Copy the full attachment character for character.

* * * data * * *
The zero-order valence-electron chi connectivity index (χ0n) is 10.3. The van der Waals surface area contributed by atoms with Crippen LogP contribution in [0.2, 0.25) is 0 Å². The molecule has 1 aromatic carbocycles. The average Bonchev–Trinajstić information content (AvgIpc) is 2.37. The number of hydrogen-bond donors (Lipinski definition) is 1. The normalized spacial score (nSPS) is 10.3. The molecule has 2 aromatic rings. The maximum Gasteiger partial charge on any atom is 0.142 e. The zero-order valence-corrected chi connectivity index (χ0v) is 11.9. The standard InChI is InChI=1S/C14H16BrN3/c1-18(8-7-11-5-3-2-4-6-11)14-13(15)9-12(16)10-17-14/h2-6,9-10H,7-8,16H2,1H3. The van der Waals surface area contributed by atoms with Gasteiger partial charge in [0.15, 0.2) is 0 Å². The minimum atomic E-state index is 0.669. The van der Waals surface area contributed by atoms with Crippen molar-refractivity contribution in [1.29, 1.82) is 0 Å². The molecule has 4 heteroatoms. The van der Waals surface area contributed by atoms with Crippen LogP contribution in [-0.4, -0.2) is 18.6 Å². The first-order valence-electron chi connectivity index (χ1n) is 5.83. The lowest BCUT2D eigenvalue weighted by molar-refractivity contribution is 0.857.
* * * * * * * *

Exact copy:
The zero-order valence-electron chi connectivity index (χ0n) is 10.3. The van der Waals surface area contributed by atoms with Crippen LogP contribution in [0.2, 0.25) is 0 Å². The molecule has 1 aromatic carbocycles. The average Bonchev–Trinajstić information content (AvgIpc) is 2.37. The number of hydrogen-bond donors (Lipinski definition) is 1. The normalized spacial score (nSPS) is 10.3. The molecule has 2 aromatic rings. The maximum Gasteiger partial charge on any atom is 0.142 e. The zero-order valence-corrected chi connectivity index (χ0v) is 11.9. The standard InChI is InChI=1S/C14H16BrN3/c1-18(8-7-11-5-3-2-4-6-11)14-13(15)9-12(16)10-17-14/h2-6,9-10H,7-8,16H2,1H3. The van der Waals surface area contributed by atoms with Gasteiger partial charge in [0.15, 0.2) is 0 Å². The minimum atomic E-state index is 0.669. The van der Waals surface area contributed by atoms with Crippen molar-refractivity contribution in [1.29, 1.82) is 0 Å². The molecule has 4 heteroatoms. The van der Waals surface area contributed by atoms with Crippen LogP contribution in [-0.4, -0.2) is 18.6 Å². The first-order valence-electron chi connectivity index (χ1n) is 5.83. The lowest BCUT2D eigenvalue weighted by molar-refractivity contribution is 0.857.